New Castle News


November 23, 2013

Culinary Conversation: Authors share recipes deer to them

NEW CASTLE — If you want the most knowledgeable information about a subject, go to the authority.

In this case, the expert on cooking with venison — deer meat — is Ellwood City’s Steve Loder. He and his wife, Gale, are the authors of “Quality Venison Cookbook — Great Recipes from the Kitchen of Steve and Gale Loder.”

Steve certainly has the know-how and experience for tackling such a project. He has been hunting since he was 12 and at age 14, started cooking with his father, who owned a restaurant in upstate New York.

“We wanted to make a difference in the way people view cooking venison,” Steve told me, adding this is the hunter’s bible for venison.

Through the years, Gale kept a scrapbook of wild game recipes and Steve has a hunter’s journal.

The purpose of this latest writing venture is to tell and show people how to process their own deer and handle it from field to freezer. And all of this comes from a lifetime of cooking venison.

“It’s easy and there are shortcuts.”

I was amazed that there were so many ways to prepare the meat and am pleased we can share a few of the recipes from the book in Culinary Conversation.

It’s deer hunting season, and if you prepare venison the same way year after year, you may be missing out on some interesting variations.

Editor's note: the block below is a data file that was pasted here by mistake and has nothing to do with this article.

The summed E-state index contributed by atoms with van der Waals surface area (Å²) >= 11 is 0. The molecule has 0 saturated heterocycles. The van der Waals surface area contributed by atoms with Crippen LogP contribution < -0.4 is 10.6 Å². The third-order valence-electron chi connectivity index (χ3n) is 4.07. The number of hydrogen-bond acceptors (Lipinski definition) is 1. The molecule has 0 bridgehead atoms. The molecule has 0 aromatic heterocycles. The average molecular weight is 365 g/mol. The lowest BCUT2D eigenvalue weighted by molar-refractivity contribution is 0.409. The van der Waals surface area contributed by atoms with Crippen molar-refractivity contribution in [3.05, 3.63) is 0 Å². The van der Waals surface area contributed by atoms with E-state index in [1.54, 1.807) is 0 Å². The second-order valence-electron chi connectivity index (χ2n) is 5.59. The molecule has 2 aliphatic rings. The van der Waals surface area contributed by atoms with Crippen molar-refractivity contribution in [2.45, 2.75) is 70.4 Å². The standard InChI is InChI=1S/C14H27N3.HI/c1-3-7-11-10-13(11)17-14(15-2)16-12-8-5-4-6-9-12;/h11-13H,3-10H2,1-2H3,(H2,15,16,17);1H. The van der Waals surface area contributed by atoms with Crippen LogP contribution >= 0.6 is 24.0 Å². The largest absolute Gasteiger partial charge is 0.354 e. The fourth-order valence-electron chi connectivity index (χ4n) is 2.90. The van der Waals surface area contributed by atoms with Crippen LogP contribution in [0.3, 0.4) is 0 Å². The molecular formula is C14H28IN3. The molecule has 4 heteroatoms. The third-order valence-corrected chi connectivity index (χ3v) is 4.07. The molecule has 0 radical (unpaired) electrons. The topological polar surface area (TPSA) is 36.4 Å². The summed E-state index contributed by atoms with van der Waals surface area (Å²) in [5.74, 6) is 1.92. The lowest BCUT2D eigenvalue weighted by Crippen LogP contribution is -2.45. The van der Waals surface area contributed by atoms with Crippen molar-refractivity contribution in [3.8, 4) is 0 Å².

The book is available through the websites of both Amazon, Barnes and Noble, and at  You also may email Steve or Gale at

He applauds the merits of venison, which he said is rich in nutrition.

“And the quality of meat makes the difference.”

The spiral-bound, hardcover book is actually a compilation of 350 recipes that came from three previous books he and Gale wrote, and 74,000 copies were sold. He has also done close to 200 book signings.

The fact that there are 350 recipes for venison boggles my mind, but Steve said he often modifies recipes using beef.

He also mentioned that the stew recipe is one of his favorites and it’s enjoyable both at home or deer camp.

“Reheated and served a second time, it is even better, if that is possible.”

I also learned that venison has 1/4 the fat of lean roast beef, 1/2 the fat of lean ham or salmon and 1/4 the saturated fat of lean roast beef.

Thanks to Steve and Gale for sharing.

On another note — speaking of sharing, it’s also that time of year to let us know about your favorite Christmas cookie recipes. During the next few weeks, Culinary Conversation will feature all kinds. We hope to hear from you.

Steve’s Favorite Venison Stew With Roasted Peppers

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